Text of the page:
Kasabian has been stereotyped ever since they arrived in 2005 with the anthem that was “Club Foot”. Oasis latched onto the Leeds quintet as potential successors in betwixt verbally accosting every other band under the sun, including Bloc Party (a band off university challenge) and Keane (shit). Kasabian embraced this challenge, not wanting to preempt any success that they might find.
Five years later, they return with their third album proper, the ludicrously titled West Ryder Pauper Lunatic Asylum (a local lunatic asylum, for those interested). In case the title didnt give things away, its a concept album. Still not convinced? Take a closer look at the art work — it’s clear to see how far they have come.
Cut to the chase, is this really a concept album? In direct comparison with examples including David Bowies The Rise and Fall of Ziggy Stardust and the Spiders From Mars and Green Days American Idiot, the answer is a resounding “no”. Its hard to perceive any unified theme that spreads across the whole album, and the bands comments dont strengthen the case: “There’s a couple of songs that kind of went Stones and there’s definitely one song that sounds like Daft Punk and The Clash together.
As implied, there are a number of interesting directions followed, but here they seem incapable of keeping focused long enough to produce a truly cohesive record although thats not to say that there arent triumphs. “Underdog” opens things up, immediately showcasing some harsher production from Dan The Automator (of Gorillaz fame). The sound is less clean, largely due to the addition of some crunching bass lines. Tom Meighans cocksure delivery is welcome: “Life in technicolour, sprayed out of walls/Ive been pounding at the pavement /till theres nothing at all/I got my cloak and dagger at the bar-room brawl ”
Surely to be a single, “Fast Fuse” fuses relentless picking and textbook energy. Though in a complete turnaround, “Take Aim” is a huge departure, and an interesting one at that, as strings and brass make up the most musically impressive track on the album (and probably to date). The production is excellent, book-ending the core of the track with slow, lilted brass. Shortly after, the album begins to deliver on its promise by trading in Meighans bravado for Serge Pizzornos delicate drawl. “Thick As Thieves” brings the Mariachi and Wild West influences to the fore, a ballad at heart.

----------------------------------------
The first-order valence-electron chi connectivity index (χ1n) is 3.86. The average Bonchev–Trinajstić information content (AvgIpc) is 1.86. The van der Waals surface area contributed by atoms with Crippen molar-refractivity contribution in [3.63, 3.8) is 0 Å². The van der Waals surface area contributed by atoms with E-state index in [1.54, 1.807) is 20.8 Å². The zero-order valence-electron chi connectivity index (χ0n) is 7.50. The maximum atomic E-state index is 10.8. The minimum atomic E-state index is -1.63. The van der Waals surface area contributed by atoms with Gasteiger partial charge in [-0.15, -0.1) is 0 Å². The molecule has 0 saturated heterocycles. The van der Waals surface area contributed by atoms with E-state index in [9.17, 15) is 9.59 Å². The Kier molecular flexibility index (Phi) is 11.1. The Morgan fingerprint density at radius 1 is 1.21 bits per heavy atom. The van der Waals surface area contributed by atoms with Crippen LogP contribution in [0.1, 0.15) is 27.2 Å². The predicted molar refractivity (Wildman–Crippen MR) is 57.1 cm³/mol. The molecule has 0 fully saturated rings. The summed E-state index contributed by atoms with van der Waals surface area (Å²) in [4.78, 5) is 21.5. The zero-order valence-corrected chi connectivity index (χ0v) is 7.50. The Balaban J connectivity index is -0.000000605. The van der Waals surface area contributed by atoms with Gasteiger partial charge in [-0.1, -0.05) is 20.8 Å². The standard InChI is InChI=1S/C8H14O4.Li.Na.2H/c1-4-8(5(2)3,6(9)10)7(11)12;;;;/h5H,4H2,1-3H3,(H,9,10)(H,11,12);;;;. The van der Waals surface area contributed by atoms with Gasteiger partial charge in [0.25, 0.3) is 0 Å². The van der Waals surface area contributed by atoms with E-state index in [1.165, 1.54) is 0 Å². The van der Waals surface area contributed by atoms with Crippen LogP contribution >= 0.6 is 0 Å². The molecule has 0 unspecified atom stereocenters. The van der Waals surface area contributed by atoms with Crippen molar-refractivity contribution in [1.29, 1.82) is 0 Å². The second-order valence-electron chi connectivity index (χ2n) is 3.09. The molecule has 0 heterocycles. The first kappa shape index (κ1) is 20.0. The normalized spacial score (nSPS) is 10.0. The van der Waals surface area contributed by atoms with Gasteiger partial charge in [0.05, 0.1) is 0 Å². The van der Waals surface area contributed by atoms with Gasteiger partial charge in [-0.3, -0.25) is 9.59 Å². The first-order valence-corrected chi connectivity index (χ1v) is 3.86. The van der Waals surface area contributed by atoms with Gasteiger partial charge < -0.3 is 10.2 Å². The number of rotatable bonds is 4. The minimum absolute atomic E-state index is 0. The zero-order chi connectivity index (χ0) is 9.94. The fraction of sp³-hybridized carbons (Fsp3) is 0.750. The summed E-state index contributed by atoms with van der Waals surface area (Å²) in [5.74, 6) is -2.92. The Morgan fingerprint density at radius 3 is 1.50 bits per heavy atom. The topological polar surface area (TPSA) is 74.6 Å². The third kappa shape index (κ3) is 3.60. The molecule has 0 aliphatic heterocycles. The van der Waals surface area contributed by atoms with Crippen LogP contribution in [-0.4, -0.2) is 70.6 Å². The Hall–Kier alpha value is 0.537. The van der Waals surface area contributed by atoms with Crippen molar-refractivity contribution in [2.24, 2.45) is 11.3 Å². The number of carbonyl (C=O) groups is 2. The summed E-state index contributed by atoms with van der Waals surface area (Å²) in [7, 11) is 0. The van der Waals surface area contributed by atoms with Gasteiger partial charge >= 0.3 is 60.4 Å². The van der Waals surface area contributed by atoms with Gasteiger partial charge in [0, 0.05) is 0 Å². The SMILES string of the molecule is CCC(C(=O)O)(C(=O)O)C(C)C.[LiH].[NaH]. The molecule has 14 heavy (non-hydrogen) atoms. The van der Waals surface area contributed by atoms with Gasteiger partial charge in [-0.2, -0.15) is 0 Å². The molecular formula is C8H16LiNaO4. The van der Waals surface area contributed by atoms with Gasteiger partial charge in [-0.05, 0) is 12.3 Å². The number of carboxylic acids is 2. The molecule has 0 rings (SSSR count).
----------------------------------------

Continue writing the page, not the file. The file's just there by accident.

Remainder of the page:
Kasabians commercial hits all share a common theme of infectious rhythm and potent braggadocio choruses: “Shoot the runner, Im the King and shes my Queen”. This principle holds true. “Fire” – the lead single – isnt at all removed from their original work. In another unexpected turn, “Vlad The Impaler” is a raucous, intense mission statement (“Listen up all you masqueraders- now we have the floor”) that sneaks up and batters down the door with its audacious vocals and huge melodies, cramming in an organ and multiple breakdowns into a five minute whirlwind. A clear reminder that they still have shock value.
Shocking or not, this album is littered with troubles. For absolute proof of this, we need to look no further than album closer “Happiness”, which features tired vocals and an overblown backing gospel choir. Despite its heightened intentions, its a subdued closer, fizzling out without ever really making a clear mark, and not representative of their effort.
Sonically, West Rider Pauper Lunatic Asylum is far and away the band’s most diverse album to date. The high spots largely come in the form of their usual fast paced stadium anthems, but the general direction tends to lean toward more mellow, subdued work. Their bravery is admirable, and they come ever so close to fulfilling the promise of this album. Unfortunately, each and every time they hinder themselves, by pandering to what they believe they should sound like, as opposed to following their own path. Regardless, they have certainly outgrown the perpetual lad-rock title that haunts them. The time of anthems is past them. One wonders what the Gallagher brothers would say now. “Keep it simple next time around, boyos…”? Probably not.